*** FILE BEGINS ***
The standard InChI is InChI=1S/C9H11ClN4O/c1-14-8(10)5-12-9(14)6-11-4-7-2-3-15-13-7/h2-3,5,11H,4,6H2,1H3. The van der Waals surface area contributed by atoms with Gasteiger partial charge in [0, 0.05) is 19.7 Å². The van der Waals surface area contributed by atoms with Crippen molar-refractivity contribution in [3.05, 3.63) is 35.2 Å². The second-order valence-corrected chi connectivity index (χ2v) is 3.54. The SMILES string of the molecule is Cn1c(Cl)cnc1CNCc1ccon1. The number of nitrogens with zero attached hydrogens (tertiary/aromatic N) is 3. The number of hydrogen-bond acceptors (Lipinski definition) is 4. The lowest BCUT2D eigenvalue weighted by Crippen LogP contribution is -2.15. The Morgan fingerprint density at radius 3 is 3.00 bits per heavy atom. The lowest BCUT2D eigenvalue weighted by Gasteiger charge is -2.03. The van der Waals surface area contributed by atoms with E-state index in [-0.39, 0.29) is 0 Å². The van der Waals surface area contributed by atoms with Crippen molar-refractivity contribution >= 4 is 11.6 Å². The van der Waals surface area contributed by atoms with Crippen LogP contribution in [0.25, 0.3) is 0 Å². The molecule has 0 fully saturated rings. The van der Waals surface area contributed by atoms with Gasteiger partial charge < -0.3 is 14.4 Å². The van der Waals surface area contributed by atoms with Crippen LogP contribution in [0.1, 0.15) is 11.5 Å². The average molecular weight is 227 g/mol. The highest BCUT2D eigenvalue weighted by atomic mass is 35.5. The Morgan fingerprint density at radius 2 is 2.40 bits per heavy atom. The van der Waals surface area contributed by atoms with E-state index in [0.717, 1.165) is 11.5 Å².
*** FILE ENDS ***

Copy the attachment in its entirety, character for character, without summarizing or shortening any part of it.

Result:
The standard InChI is InChI=1S/C9H11ClN4O/c1-14-8(10)5-12-9(14)6-11-4-7-2-3-15-13-7/h2-3,5,11H,4,6H2,1H3. The van der Waals surface area contributed by atoms with Gasteiger partial charge in [0, 0.05) is 19.7 Å². The van der Waals surface area contributed by atoms with Crippen molar-refractivity contribution in [3.05, 3.63) is 35.2 Å². The second-order valence-corrected chi connectivity index (χ2v) is 3.54. The SMILES string of the molecule is Cn1c(Cl)cnc1CNCc1ccon1. The number of nitrogens with zero attached hydrogens (tertiary/aromatic N) is 3. The number of hydrogen-bond acceptors (Lipinski definition) is 4. The lowest BCUT2D eigenvalue weighted by Crippen LogP contribution is -2.15. The Morgan fingerprint density at radius 3 is 3.00 bits per heavy atom. The lowest BCUT2D eigenvalue weighted by Gasteiger charge is -2.03. The van der Waals surface area contributed by atoms with E-state index in [-0.39, 0.29) is 0 Å². The van der Waals surface area contributed by atoms with Crippen molar-refractivity contribution >= 4 is 11.6 Å². The van der Waals surface area contributed by atoms with Crippen LogP contribution in [0.25, 0.3) is 0 Å². The molecule has 0 fully saturated rings. The van der Waals surface area contributed by atoms with Gasteiger partial charge < -0.3 is 14.4 Å². The van der Waals surface area contributed by atoms with Crippen LogP contribution in [0.1, 0.15) is 11.5 Å². The average molecular weight is 227 g/mol. The highest BCUT2D eigenvalue weighted by atomic mass is 35.5. The Morgan fingerprint density at radius 2 is 2.40 bits per heavy atom. The van der Waals surface area contributed by atoms with E-state index in [0.717, 1.165) is 11.5 Å².